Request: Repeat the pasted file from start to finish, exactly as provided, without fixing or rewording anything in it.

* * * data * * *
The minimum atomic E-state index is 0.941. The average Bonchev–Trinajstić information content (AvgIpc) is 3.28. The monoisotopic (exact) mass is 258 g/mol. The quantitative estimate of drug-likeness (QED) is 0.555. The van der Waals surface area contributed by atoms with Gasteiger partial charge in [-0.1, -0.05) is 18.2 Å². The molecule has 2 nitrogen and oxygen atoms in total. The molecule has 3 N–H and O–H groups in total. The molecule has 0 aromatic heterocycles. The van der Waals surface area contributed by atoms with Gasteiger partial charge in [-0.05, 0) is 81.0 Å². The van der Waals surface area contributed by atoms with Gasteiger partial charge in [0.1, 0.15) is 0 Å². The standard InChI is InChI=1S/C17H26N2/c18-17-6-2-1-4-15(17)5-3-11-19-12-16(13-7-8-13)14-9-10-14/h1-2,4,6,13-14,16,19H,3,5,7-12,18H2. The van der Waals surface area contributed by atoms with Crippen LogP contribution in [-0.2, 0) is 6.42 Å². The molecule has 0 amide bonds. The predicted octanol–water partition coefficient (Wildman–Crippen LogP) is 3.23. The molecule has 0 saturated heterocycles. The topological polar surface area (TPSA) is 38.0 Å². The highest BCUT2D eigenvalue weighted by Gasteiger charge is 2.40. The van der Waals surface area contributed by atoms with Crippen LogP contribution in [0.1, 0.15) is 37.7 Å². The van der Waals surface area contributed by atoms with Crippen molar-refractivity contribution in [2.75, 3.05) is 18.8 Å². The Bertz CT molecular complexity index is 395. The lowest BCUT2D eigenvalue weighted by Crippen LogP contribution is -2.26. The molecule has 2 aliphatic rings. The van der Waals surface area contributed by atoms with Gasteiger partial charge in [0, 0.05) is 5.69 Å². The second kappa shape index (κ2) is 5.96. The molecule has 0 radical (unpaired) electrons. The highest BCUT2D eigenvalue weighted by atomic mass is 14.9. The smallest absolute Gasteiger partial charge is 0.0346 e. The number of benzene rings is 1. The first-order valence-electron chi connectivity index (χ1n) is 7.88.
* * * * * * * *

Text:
The minimum atomic E-state index is 0.941. The average Bonchev–Trinajstić information content (AvgIpc) is 3.28. The monoisotopic (exact) mass is 258 g/mol. The quantitative estimate of drug-likeness (QED) is 0.555. The van der Waals surface area contributed by atoms with Gasteiger partial charge in [-0.1, -0.05) is 18.2 Å². The molecule has 2 nitrogen and oxygen atoms in total. The molecule has 3 N–H and O–H groups in total. The molecule has 0 aromatic heterocycles. The van der Waals surface area contributed by atoms with Gasteiger partial charge in [-0.05, 0) is 81.0 Å². The van der Waals surface area contributed by atoms with Gasteiger partial charge in [0.1, 0.15) is 0 Å². The standard InChI is InChI=1S/C17H26N2/c18-17-6-2-1-4-15(17)5-3-11-19-12-16(13-7-8-13)14-9-10-14/h1-2,4,6,13-14,16,19H,3,5,7-12,18H2. The van der Waals surface area contributed by atoms with Crippen LogP contribution in [-0.2, 0) is 6.42 Å². The molecule has 0 amide bonds. The predicted octanol–water partition coefficient (Wildman–Crippen LogP) is 3.23. The molecule has 0 saturated heterocycles. The topological polar surface area (TPSA) is 38.0 Å². The highest BCUT2D eigenvalue weighted by Gasteiger charge is 2.40. The van der Waals surface area contributed by atoms with Crippen LogP contribution in [0.1, 0.15) is 37.7 Å². The van der Waals surface area contributed by atoms with Crippen molar-refractivity contribution in [2.75, 3.05) is 18.8 Å². The Bertz CT molecular complexity index is 395. The lowest BCUT2D eigenvalue weighted by Crippen LogP contribution is -2.26. The molecule has 2 aliphatic rings. The van der Waals surface area contributed by atoms with Gasteiger partial charge in [0, 0.05) is 5.69 Å². The second kappa shape index (κ2) is 5.96. The molecule has 0 radical (unpaired) electrons. The highest BCUT2D eigenvalue weighted by atomic mass is 14.9. The smallest absolute Gasteiger partial charge is 0.0346 e. The number of benzene rings is 1. The first-order valence-electron chi connectivity index (χ1n) is 7.88.